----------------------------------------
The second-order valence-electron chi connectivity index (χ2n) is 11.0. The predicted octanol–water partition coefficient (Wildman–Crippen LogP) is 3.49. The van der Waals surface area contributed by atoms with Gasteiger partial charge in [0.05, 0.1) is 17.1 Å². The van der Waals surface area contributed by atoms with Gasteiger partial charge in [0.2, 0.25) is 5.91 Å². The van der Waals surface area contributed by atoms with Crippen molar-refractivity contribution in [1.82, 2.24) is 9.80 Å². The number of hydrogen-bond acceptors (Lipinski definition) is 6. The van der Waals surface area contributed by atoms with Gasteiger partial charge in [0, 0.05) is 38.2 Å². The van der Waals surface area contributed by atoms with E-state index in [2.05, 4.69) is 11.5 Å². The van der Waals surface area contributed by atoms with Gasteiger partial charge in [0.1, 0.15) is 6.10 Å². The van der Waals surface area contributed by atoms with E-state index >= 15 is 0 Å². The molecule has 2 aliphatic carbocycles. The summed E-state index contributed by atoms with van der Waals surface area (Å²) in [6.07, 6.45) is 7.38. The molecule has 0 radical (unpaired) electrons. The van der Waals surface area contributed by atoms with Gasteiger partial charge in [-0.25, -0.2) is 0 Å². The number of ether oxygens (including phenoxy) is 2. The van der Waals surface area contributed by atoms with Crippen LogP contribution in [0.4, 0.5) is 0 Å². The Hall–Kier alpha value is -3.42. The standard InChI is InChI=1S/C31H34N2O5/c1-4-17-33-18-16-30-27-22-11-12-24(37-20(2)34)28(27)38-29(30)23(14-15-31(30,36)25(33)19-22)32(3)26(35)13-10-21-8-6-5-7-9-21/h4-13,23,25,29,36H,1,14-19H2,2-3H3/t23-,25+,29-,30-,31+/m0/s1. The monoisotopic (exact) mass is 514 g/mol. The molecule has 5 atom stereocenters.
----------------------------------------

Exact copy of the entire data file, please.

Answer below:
The second-order valence-electron chi connectivity index (χ2n) is 11.0. The predicted octanol–water partition coefficient (Wildman–Crippen LogP) is 3.49. The van der Waals surface area contributed by atoms with Gasteiger partial charge in [0.05, 0.1) is 17.1 Å². The van der Waals surface area contributed by atoms with Gasteiger partial charge in [0.2, 0.25) is 5.91 Å². The van der Waals surface area contributed by atoms with Crippen molar-refractivity contribution in [1.82, 2.24) is 9.80 Å². The number of hydrogen-bond acceptors (Lipinski definition) is 6. The van der Waals surface area contributed by atoms with Gasteiger partial charge in [0, 0.05) is 38.2 Å². The van der Waals surface area contributed by atoms with E-state index in [2.05, 4.69) is 11.5 Å². The van der Waals surface area contributed by atoms with Gasteiger partial charge in [0.1, 0.15) is 6.10 Å². The van der Waals surface area contributed by atoms with E-state index >= 15 is 0 Å². The molecule has 2 aliphatic carbocycles. The summed E-state index contributed by atoms with van der Waals surface area (Å²) in [6.07, 6.45) is 7.38. The molecule has 0 radical (unpaired) electrons. The van der Waals surface area contributed by atoms with Gasteiger partial charge in [-0.25, -0.2) is 0 Å². The number of ether oxygens (including phenoxy) is 2. The van der Waals surface area contributed by atoms with Crippen LogP contribution in [0.4, 0.5) is 0 Å². The Hall–Kier alpha value is -3.42. The standard InChI is InChI=1S/C31H34N2O5/c1-4-17-33-18-16-30-27-22-11-12-24(37-20(2)34)28(27)38-29(30)23(14-15-31(30,36)25(33)19-22)32(3)26(35)13-10-21-8-6-5-7-9-21/h4-13,23,25,29,36H,1,14-19H2,2-3H3/t23-,25+,29-,30-,31+/m0/s1. The monoisotopic (exact) mass is 514 g/mol. The molecule has 5 atom stereocenters.